The much-anticipated RAND study of the broker/dealer and investment advisory industries is complete, and its findings confirm that investors indeed have trouble distinguishing between advisors and brokers. As the study’s authors note, “Our analysis confirmed findings from previous studies and from our interviews with stakeholders: Investors had difficulty distinguishing among industry professionals and perceiving the web of relationships among service providers.”
The survey, which was completed by 654 U.S. households, asked about perceptions of the differences between investment advisors and broker/dealers, experience with financial service providers, and the level of satisfaction with the services received. Given their confusion about who’s who, the Rand study found the investors polled were generally satisfied with their financial service provider. “Overall, we found that the industry is very heterogeneous, with firms taking many different forms and offering a multitude of services and products. Partly because of this diversity of business models and services, investors typically fail to distinguish broker/dealers and investment advisors along the lines that federal regulations define. Despite their confusion about titles and duties, investors express high levels of satisfaction with the services they receive from their own financial service providers.”
SEC Chairman Christopher Cox said in a prepared statement that the Rand study will “assist the Commission’s efforts to update our regulations to improve investor protections in today’s new marketplace.” He added that SEC staff is “now studying the report and the potential regulatory implications of its findings.”
The SEC commissioned the Rand Corporation, a nonprofit research organization, to perform the study following a March 2007 Court of Appeals decision that overturned a 2005 SEC rule permitting non-advisor broker/dealers to charge fees to investors based on account size. The SEC and Rand agreed that Rand would deliver its final, peer-reviewed report in pre-publication format on Dec. 31, 2007, three months earlier than the contract had originally required.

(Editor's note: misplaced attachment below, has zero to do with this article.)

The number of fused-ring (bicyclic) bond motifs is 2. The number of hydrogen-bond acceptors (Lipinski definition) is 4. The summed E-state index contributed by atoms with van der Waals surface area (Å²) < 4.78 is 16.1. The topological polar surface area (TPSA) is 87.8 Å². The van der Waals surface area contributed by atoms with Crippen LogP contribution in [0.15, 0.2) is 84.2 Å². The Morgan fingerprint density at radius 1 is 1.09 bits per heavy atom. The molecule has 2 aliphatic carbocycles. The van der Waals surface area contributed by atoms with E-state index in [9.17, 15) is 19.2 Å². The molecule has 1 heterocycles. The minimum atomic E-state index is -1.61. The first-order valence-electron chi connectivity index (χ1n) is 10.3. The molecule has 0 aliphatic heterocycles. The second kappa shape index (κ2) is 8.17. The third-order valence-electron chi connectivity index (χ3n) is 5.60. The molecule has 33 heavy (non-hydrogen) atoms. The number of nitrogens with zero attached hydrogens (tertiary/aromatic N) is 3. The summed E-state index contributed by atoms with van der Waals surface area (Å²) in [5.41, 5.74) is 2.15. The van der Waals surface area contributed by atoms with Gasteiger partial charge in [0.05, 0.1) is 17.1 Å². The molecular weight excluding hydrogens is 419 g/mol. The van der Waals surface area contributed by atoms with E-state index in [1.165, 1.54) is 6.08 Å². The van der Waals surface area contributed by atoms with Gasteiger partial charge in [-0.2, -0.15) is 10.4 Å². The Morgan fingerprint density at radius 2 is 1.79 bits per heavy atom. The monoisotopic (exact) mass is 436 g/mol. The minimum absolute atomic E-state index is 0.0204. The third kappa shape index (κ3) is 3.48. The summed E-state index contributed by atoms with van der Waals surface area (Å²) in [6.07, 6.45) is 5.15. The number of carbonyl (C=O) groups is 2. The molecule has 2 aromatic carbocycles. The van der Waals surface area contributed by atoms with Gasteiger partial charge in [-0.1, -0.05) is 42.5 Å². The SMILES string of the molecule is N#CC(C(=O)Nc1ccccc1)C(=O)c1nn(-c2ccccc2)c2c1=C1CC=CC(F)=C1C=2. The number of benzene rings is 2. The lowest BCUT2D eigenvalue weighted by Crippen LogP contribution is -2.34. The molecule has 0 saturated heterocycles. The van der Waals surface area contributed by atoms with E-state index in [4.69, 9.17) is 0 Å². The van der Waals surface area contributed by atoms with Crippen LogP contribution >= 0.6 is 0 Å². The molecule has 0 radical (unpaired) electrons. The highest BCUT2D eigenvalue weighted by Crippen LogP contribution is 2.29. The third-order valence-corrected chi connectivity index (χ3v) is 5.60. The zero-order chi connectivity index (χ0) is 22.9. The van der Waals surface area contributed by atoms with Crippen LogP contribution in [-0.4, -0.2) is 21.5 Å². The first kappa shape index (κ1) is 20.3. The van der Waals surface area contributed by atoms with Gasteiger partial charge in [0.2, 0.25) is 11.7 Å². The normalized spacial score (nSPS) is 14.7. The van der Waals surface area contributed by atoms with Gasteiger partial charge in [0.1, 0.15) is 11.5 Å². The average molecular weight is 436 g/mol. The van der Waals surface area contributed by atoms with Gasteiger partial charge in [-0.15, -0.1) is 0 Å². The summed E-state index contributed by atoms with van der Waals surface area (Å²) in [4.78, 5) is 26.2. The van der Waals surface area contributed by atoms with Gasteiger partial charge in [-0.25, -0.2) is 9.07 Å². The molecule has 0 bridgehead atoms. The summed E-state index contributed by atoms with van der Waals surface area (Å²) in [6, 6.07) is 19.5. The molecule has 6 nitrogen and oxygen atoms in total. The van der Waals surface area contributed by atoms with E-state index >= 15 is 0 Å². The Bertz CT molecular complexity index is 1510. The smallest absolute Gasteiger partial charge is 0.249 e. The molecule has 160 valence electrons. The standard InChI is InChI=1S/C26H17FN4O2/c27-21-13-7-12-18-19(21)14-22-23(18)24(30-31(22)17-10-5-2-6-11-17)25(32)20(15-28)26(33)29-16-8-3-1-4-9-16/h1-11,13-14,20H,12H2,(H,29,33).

The study also included six focus groups with 10 to 12 participants each allowed for interactive discussion of the same topics and offered the opportunity to probe for the assumptions and reasoning that lay behind certain responses.
According to the study, about two-thirds of all survey respondents were classified as “experienced” investors (“that is, they held investments outside of retirement accounts, had formal training in finance or investing, or held investments only with retirement accounts but answered positively to questions gauging their financial understanding”). Of the 349 respondents who reported using a financial service provider, 73% seek professional assistance for advising, management, or planning, and 75% seek professional assistance for conducting stock market or mutual fund transactions, the study says.
Rand presented respondents with a list of services and obligations and asked them to indicate which items applied to investment advisors, brokers, financial advisors or consultants, or financial planners. “Their responses indicate that they view financial advisors and financial consultants as being more similar to investment advisors than to brokers in terms of services and duties. However, regardless of the type of service (advisory or brokerage) received from the individual professional, the most commonly cited titles are generic titles, such as advisor, financial advisor, or financial consultant.”
The study found that focus-group participants shed further light on this confusion when they commented that “the interchangeable titles and ‘we do it all’ advertisements made it difficult to discern broker/dealers from investment advisers. Comments from focus-group participants expand on the survey responses. Like survey respondents, focus-group participants indicated that they would be willing to seek services from an investment adviser or a broker, but for different reasons. The compensation structures, disclosure requirements, and legal duties make investment advisers appealing.”
View the study at www.sec.gov.